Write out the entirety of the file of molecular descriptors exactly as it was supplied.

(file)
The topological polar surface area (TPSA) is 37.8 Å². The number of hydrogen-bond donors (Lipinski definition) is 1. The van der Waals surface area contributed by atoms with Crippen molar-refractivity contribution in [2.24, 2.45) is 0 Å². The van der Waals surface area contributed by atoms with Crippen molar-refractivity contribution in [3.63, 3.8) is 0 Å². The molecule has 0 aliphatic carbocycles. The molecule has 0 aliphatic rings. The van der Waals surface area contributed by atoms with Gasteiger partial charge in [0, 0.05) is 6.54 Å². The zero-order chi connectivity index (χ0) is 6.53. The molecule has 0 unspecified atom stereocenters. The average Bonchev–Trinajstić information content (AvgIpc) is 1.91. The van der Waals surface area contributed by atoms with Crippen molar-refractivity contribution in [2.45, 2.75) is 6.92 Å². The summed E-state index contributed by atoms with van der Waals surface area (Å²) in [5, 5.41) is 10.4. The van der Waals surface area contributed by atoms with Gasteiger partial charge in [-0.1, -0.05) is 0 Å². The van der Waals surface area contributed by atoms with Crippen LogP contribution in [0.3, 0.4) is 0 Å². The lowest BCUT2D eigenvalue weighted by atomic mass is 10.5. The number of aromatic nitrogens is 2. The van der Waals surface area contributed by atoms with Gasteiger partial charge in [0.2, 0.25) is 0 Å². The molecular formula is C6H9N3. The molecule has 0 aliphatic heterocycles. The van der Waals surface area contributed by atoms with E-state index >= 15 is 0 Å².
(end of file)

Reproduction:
The topological polar surface area (TPSA) is 37.8 Å². The number of hydrogen-bond donors (Lipinski definition) is 1. The van der Waals surface area contributed by atoms with Crippen molar-refractivity contribution in [2.24, 2.45) is 0 Å². The van der Waals surface area contributed by atoms with Crippen molar-refractivity contribution in [3.63, 3.8) is 0 Å². The molecule has 0 aliphatic carbocycles. The molecule has 0 aliphatic rings. The van der Waals surface area contributed by atoms with Gasteiger partial charge in [0, 0.05) is 6.54 Å². The zero-order chi connectivity index (χ0) is 6.53. The molecule has 0 unspecified atom stereocenters. The average Bonchev–Trinajstić information content (AvgIpc) is 1.91. The van der Waals surface area contributed by atoms with Crippen molar-refractivity contribution in [2.45, 2.75) is 6.92 Å². The summed E-state index contributed by atoms with van der Waals surface area (Å²) in [5, 5.41) is 10.4. The van der Waals surface area contributed by atoms with Gasteiger partial charge in [-0.1, -0.05) is 0 Å². The van der Waals surface area contributed by atoms with Crippen LogP contribution in [0.3, 0.4) is 0 Å². The lowest BCUT2D eigenvalue weighted by atomic mass is 10.5. The number of aromatic nitrogens is 2. The van der Waals surface area contributed by atoms with Gasteiger partial charge in [0.2, 0.25) is 0 Å². The molecular formula is C6H9N3. The molecule has 0 aliphatic heterocycles. The van der Waals surface area contributed by atoms with E-state index >= 15 is 0 Å².